1.3 webLinkType R 0–1 The type fo the weblink.
2 RepositoryIdentifier M 1 A unique human readable string that identifies the source repository.
3 ResearchData M 1–n A downloadable file from the source repository.
3.1 researchDataIdentifier M 1 A universal unique identifier for the file.
3.2 researchDataURL M 1 File download URL.
3.3 researchDataLabel R 0–1 A human readable name of the file.
3.4 researchDataType R 0–1 The file type of the research data.
4 ResearchDiscipline R 1–n The research discipline (s) of the data set.

As illustrated in Figure 1, the first two blocks form the GeRDI “core”, whereas the rest forms the “disciplinary” part of the schema. This schema design provides capabilities for support of generic services – a more straightforward and “must have” component in an RDI. Morevoer, it accommodates the disciplinary metadata (to the extent possible) as well – thus provide support for disciplinary services which are of great importance to the (participating) research communities.

We expect this design to support a set of key services across disciplines (despite RD metadata diversity), as well as a set of more discipline- or community-specific ones (based on the second part of the schema). In this way we balance the breadth and depth of RD metadata in order to provide interesting prospect for researchers. For example, a discovery service could enable search functionality to users based on schema “core” elements, such as author, title, or publication year, to name a few; and a recommendation functionality based on relevant disciplinary metadata elements in the “disciplinary” elements to enrich the discovery process of users.

5.2 GeRDI Schema in Practice

As is the case throughout the requirements gathering process, research communities via their use cases weigh in on the disciplinary metadata to be considered in GeRDI Schema. This enables a GeRDI harvester implementer to specify the mapping between community metadata and GeRDI Schema. One would map as many metadata as possible, especially considering the limitations for disciplinary metadata.

Let’s depict this process through one of our communities from the social sciences. Based on their feedback, we have selected 2 disciplinary metadata elements – variables and concepts that describe the variables – which we add to the disciplinary part of GeRDI Schema (a similar effort to identify and include metadata is currently being applied for the other pilot communities). When harvesting metadata for this community, in addition to the “core” schema part, one will be able to include these two disciplinary metadata elements.

Every metadata instance harvested is stored as a JSON document (in a MongoDB instance) that feeds the GeRDI search index (based on Elasticsearch). The structure of the search index maps the GeRDI Schema, including the disciplinary metadata part. The social sciences community in GeRDI can now use the disciplinary elements during GeRDI activities, such as search, bookmark, storage, etc. (see Section 6.2 for more details on GeRDI services).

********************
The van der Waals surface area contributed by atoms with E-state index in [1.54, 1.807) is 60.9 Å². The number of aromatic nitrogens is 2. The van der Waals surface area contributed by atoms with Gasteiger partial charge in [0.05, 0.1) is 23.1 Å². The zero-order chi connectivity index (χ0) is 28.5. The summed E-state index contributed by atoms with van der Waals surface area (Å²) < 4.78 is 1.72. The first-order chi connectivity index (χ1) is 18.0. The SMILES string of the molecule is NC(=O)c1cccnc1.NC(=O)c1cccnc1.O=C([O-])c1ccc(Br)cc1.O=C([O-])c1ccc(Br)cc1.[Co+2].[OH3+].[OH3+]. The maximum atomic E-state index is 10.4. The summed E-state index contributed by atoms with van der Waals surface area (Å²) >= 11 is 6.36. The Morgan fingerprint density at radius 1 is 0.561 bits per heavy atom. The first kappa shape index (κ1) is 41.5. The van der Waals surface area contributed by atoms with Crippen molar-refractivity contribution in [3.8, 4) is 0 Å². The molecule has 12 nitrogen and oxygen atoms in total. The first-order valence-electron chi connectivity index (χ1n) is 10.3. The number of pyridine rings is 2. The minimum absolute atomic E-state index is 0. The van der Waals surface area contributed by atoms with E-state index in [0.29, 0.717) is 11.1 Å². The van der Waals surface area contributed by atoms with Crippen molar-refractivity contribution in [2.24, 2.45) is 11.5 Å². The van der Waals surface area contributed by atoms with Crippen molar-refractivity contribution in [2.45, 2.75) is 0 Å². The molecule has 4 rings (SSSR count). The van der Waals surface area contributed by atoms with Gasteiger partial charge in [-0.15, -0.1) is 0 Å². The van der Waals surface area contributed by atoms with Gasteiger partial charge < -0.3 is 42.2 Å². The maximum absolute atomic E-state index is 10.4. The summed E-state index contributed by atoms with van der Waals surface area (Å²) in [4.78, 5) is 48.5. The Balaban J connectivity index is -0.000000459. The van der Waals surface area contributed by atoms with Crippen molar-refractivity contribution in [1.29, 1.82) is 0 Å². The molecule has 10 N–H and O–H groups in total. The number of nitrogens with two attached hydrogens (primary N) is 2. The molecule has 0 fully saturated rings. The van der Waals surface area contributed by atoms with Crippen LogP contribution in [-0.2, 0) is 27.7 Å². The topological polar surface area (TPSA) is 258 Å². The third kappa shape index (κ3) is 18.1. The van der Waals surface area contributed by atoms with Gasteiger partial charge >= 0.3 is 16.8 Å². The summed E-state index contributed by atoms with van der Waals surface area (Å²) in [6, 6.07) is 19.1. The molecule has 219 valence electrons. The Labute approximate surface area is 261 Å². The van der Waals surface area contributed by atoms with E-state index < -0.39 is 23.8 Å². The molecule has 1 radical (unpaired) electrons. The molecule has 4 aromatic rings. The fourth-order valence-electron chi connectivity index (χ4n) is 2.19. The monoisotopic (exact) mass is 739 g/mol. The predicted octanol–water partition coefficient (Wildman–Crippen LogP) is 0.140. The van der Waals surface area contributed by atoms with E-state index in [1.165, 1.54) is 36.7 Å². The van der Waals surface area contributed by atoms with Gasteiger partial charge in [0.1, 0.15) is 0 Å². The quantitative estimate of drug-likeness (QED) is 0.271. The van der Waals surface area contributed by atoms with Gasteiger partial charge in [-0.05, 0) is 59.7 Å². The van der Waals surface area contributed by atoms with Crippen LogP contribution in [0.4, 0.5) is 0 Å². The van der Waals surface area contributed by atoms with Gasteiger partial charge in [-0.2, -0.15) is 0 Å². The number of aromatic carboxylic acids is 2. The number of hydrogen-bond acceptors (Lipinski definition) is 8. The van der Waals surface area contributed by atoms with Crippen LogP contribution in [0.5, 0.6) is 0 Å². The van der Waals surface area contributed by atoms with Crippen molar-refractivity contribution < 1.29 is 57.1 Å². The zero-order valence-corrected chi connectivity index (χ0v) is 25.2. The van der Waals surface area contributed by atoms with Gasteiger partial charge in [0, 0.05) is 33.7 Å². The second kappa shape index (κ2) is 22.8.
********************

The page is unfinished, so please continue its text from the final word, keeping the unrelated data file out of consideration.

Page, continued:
GeRDI services (mainly) rely on available metadata to operate, although future work considers external resources to be used in addition. The schema support goes beyond just GeRDI services. The user interface is another part that directly depends on the underlying metadata schema. As an example, after an initial search, a user can decide to filter the results based on a certain (disciplinary) criteria. In order to enable this capability, we need to know what all the available metadata – including the disciplinary part of GeRDI Schema – are.

6 System Architecture Design

Architectural design decision are always critical for the success of an infrastructure project as they provide the necessary backbone where all components come together to provide user services. Specifically, we need an architecture design that closely maps services delivery to the research life cycle and accommodates the changing requirement of our research communities, while keeping the level of complexity as low as possible. Based on our requirements and design goals, the self-contained systems or micro service architecture seemed the most appropriate solution for GeRDI (de Sousa, Hasselbring, Weber, & Kranzlmüller, 2018). Importantly, this architectural approach is also compliant with the service marketplace of the European Open Science cloud (EOSC) which will provide us leverage for future services co-operations. A self-contained system (SCS)16 emphasizes on the separation of major functionalities to many independent components to avoid the problem of complexity. Each self contained component is an autonomous web application with its own interface, business and logic layer. In nutshell, an SCS can fulfill its primary use cases on its own, without having to rely on other systems being available.

6.1 Mapping GeRDI Services to RD life Cycle

The workflow of identified research usecases during the requirement gathering phase provide us with enough feedback to identify potential services in GeRDI. As expected for our diverse RD workflows and collection, our communities expressed different preferences with regard to services that GeRDI should provide. We analyzed and clustered the research use cases based on required functionalities and mapped these services to our RD life cycle phases. The mapping of GeRDI services to RD life cycle is illustrated by Figure 2.

Figure 2 

Mapping of GeRDI services to RD life Cycle.

6.2 GeRDI Services